Five Thirty – Live At The Marquee Club – 1991 – Past Daily Soundbooth
Five Thirty – Live at The Marquee Club – 1991 – Capital Radio, London – Gordon Skene Sound Collection –
Five Thirty in a rare concert appearance, at the Marquee Club in London in 1991 and broadcast over Capital Radio.
Based in north London, England, this briefly active trio consisted of Tara Milton (vocals, bass), Paul Bassett (vocals, guitar) and Phil Hopper (drums).
Armed with jagged guitars and pounding drums, London, England’s Five Thirty tried to puncture a hole in the dance-oriented U.K. music scene of the late ’80s and early ’90s. Formed by bassist Tara Milton and guitarist/vocalist Paul Bassett, Five Thirty recorded their first single, “Catcher in the Rye,” in 1985. Originally performing in Oxford and Reading, Five Thirty moved to London and met drummer Phil Hopper. In 1990, the group was signed to East West. The band’s Jam-like sound and incendiary gigs excited the critics. However, the masses were unmoved by the band’s back-to-basics rock & roll. Although the track “Abstain” managed to squeeze into the Top 75, the follow-up “Air Conditioned Nightmare” was completely ignored outside of the British press. In 1991, Five Thirty released their debut album, Bed. But the timing was wrong. If Bed had appeared years later — when ’60s-styled English guitar rock without the club mixes was in favor — it would’ve had a better chance of selling. Disillusioned by their lack of success, Five Thirty unleashed the frustration in their songs, yelling, “This song ain’t exactly what we’d call money but we don’t care,” in “Hate Male.” Five Thirty split up in 1992. Hopper became an actor; Milton started the Nubiles; and Bassett recorded with Orange Deluxe.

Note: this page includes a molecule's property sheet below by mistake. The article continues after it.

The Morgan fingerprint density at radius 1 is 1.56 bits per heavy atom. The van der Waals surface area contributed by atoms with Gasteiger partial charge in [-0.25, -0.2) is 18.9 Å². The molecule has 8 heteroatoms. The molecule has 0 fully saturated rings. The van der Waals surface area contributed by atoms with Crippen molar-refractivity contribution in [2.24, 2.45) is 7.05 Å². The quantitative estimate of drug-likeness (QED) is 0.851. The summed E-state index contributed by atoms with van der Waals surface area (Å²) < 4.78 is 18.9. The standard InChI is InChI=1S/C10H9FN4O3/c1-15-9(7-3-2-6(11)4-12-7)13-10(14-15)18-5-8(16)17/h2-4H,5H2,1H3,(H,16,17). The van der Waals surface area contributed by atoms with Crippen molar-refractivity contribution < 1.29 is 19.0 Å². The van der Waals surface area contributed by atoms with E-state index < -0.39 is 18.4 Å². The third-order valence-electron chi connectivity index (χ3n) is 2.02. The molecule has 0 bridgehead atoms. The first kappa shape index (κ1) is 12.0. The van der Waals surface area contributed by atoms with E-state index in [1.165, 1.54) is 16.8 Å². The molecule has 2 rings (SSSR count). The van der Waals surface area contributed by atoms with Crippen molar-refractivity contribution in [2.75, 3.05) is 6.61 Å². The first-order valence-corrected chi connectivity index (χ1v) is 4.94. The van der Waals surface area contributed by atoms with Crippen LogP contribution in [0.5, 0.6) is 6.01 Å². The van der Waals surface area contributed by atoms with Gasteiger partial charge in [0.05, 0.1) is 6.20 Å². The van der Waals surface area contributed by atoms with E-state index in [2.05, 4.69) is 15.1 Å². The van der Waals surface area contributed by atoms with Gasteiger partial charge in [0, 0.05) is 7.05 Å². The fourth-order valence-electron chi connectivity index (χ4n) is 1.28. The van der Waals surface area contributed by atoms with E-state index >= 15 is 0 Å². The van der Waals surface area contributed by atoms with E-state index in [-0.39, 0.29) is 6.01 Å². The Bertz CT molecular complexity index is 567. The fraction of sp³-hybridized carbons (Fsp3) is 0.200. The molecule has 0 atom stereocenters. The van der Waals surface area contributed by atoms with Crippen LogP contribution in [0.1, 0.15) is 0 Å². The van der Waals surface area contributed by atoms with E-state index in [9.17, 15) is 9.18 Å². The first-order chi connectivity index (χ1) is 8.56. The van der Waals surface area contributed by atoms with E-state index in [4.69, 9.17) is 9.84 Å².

In case you missed them the first time around, or missed either of the two previous posts I did with this band, check out this mini-concert for a taste of what they were like during their halcyon days. Forgive the mix, it’s pretty awful – and that it was broadcast live borders on strange, but they were a little ahead of their time – and maybe that’s what happens more frequently than not.